Candle makers often talk about test burning candles. It seems like common sense that a candle maker who sells a product would know how their candles burn. A lot of candle makers have different ideas about test burning.
The following details are for how a container candle should burn. Pillar candles burn the same after the first inch. Whereas container candle have different burn zones.
A three-inch diameter candle should take about 3 hours to burn as far as it is going to burn. The burning diameter will expand as the candle burns down. You don’t want your candle to burn all of the way out to the edge until the candle is about 1″ down.
Make sure that you burn all of the candles at the same time. You will be able to see how each is doing compared to the others throughout the entire test. Remember not to put the candles too close to one another or their heats may affect each other.
When you have an entire line of candles it is usually not a good idea to try and use just one size or type of wick. Braiding tension, type of material used, possible inner core or flame retardant treatment all contribute to the burning properties of the wick. When testing choose many wick families that you think will work best with your candle and go from there.
After you have actually selected wicks, wax, ingredients and also scent it is time to begin screening.
In the first zone the candle should feel warm on the top portion and should burn out to within 3/4″ – 1″ from the edge within it’s given time period. When the candle reaches the second zone the top wax “hang up” will start to melt. When the candle has reached it’s full burn time (2 hours for a 2 inch diameter, 3 hours for a 3 inch diameter candle) in zone two it will leave very little wax on the edges.
Simply put, the test burn is used to understand how a candle burns. A candle that seems to burn well at the beginning of its life could become a flamethrower as the wick nears the bottom of the candle. It is also important to understand, as the candle burns down the diameter burns out.
It seems like common sense that a candle maker who sells a product would know how their candles burn. A candle that seems to burn well at the beginning of its life could become a flamethrower as the wick nears the bottom of the candle. As the candle burns down and the flame nears the bottom of the candle the Scented candles trapped heat is the greatest. You don’t want your candle to burn all of the way out to the edge until the candle is about 1″ down. When the candle has reached it’s full burn time (2 hours for a 2 inch diameter, 3 hours for a 3 inch diameter candle) in zone two it will leave very little wax on the edges.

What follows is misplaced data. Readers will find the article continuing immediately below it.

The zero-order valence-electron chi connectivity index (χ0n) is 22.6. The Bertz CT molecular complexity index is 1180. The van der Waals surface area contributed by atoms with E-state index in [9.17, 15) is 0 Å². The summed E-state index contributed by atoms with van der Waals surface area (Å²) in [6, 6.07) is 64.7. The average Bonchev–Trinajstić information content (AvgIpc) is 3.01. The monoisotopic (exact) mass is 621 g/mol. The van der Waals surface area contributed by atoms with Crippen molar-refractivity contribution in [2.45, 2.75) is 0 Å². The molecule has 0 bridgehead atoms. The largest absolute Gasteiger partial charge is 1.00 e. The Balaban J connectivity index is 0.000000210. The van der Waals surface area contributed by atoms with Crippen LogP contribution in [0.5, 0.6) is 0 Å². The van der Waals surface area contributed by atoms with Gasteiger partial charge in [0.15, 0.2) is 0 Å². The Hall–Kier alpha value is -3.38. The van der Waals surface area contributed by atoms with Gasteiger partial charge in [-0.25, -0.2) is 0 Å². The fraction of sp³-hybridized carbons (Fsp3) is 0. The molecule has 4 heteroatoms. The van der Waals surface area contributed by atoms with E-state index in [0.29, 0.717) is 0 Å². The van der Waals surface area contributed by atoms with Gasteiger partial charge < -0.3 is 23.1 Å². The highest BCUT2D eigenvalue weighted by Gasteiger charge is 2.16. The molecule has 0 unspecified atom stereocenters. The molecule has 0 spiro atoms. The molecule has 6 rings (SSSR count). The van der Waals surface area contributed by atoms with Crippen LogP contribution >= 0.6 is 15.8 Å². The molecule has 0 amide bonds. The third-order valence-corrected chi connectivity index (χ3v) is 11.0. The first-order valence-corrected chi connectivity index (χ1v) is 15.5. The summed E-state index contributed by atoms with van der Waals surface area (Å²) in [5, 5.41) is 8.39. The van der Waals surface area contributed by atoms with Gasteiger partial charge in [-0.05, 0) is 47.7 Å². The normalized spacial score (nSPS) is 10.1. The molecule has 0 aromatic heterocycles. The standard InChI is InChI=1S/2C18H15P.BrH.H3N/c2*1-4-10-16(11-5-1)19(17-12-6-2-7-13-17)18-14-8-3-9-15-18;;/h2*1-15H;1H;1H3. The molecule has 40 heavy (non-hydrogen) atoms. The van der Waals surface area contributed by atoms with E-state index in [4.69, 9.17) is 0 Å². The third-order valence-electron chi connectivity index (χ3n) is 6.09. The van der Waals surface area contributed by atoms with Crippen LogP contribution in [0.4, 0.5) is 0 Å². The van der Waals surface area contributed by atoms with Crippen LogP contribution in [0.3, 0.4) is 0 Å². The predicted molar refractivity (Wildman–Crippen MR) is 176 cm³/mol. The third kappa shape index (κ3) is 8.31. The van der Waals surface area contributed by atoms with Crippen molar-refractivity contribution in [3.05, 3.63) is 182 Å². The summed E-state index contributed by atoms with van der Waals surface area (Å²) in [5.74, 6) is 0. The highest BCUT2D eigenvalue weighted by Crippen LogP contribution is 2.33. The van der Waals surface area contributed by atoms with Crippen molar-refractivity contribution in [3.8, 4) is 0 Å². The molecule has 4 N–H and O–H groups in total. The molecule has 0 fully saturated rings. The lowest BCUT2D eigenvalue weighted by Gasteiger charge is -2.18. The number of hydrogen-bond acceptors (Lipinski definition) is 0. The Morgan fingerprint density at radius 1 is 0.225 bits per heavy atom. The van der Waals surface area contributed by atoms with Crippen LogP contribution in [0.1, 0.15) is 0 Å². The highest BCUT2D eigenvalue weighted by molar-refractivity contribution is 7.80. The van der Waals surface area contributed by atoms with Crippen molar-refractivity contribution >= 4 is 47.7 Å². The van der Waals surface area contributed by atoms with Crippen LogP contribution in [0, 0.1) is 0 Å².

As a candle burns down vertically it will burn further out horizontally. When the candle is about 1″ down the flame will start to melt more of the “hang-up” on the sides of the candle. As the candle burns down and the flame nears the bottom of the candle the trapped heat is the greatest.
When testing you will want to hold them constant as you test for wick size. Sometimes using too much scent can “lock up” the scent or change the scent as it is burning. Filler is cheap and will often be used in inexpensive scents to keep the price of a pound of wax low.
If you plan on selling a product you should know that product! Here are some things to consider when test burning candles.
Burn multiple candles with the same wick.-Another important component of testing is to make sure that you can duplicate your results. You may get an unreliable burn if the wick was not primed correctly, something got into your candle, the wick incorrectly labeled, braiding tension was faulty, etc. Thus, if you have two or more of the same wick/wax/scent/ dye combinations and they are burning the same you can be more assured of the accuracy of your results.
Just because two different waxes are 100% soy does not mean that they will burn the same, have the same scent throw abilities or even the same dying abilities. Now can you see burning either one of them? Some waxes will be easier to burn then others.
We use about 6 different types of wick and many different sizes. In all we have about 20 – 24 jars burning at a time. That is 10-12 (wax, wick, scent,) jars with a duplicate.
When you test 5 different wicks from different wick families that are supposed to perform well in the same wax and burn the same diameter they will not perform the same. Different families of wick burn better in different wax/scent/dye combinations.